Subsidizing Charitable Contributions With A Match Instead Of A Deduction: What Happens To Donations And Compliance?
AbstractThe current U.S. income tax system subsidizes contributions to charities by allowing individual taxpayers to itemize and deduct contributions from taxable income. In effect, taxpayers can receive a rebate from the government based on the contributions they make to charitable organizations. Under one alternative system, the government matches the contributions of individual taxpayers at some rate between 0 percent and 100 percent. This paper explores the tax policy and administrative implications of matching rather than rebating contributions in a tax system with voluntary reporting. We conduct a novel experiment to examine both charitable giving and compliance behavior under the two regimes.
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Bibliographic InfoArticle provided by National Tax Association in its journal National Tax Journal.
Volume (Year): 65 (2012)
Issue (Month): 1 (March)
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- Jon Bakija & Bradley Heim, 2008. "How Does Charitable Giving Respond to Incentives and Income? Dynamic Panel Estimates Accounting for Predictable Changes in Taxation," NBER Working Papers 14237, National Bureau of Economic Research, Inc.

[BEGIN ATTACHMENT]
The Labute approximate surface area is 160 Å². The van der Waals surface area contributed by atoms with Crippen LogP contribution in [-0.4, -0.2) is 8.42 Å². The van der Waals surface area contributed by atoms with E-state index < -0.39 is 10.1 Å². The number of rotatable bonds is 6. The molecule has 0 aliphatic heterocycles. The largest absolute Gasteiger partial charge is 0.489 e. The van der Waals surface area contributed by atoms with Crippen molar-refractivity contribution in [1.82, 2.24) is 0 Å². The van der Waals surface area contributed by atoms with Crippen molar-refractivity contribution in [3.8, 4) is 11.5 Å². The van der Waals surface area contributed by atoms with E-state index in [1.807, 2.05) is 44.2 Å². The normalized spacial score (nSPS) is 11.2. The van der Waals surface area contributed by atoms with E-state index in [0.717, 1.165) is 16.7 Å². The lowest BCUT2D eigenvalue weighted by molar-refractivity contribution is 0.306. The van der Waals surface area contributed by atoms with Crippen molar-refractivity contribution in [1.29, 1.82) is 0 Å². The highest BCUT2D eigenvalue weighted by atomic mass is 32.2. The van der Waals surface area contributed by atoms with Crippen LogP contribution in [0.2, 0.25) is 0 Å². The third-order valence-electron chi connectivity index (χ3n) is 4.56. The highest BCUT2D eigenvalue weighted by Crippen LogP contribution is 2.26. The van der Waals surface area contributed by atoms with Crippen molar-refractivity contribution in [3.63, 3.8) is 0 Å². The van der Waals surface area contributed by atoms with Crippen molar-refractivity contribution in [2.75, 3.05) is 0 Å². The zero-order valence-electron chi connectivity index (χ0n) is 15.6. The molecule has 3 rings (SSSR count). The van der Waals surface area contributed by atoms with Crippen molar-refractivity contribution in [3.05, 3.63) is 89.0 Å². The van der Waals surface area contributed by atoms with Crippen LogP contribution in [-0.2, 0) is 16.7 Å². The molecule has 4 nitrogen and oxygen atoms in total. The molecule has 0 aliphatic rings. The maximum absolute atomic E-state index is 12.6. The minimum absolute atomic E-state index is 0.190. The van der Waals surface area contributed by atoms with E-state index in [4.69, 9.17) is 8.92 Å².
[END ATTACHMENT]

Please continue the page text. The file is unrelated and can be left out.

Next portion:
- Pablo Guillen & Robert F.Veszteg, 2006. "Subject Pool Bias in Economics Experiments," ThE Papers, Department of Economic Theory and Economic History of the University of Granada. 06/03, Department of Economic Theory and Economic History of the University of Granada..
- Catherine C. Eckel & Philip J. Grossman, 2006. "Subsidizing Charitable Giving with Rebates or Matching: Further Laboratory Evidence," Southern Economic Journal, Southern Economic Association, Southern Economic Association, vol. 72(4), pages 794â807, April.
- Eckel, Catherine C. & Grossman, Philip J., 2003. "Rebate versus matching: does how we subsidize charitable contributions matter?," Journal of Public Economics, Elsevier, Elsevier, vol. 87(3-4), pages 681-701, March.
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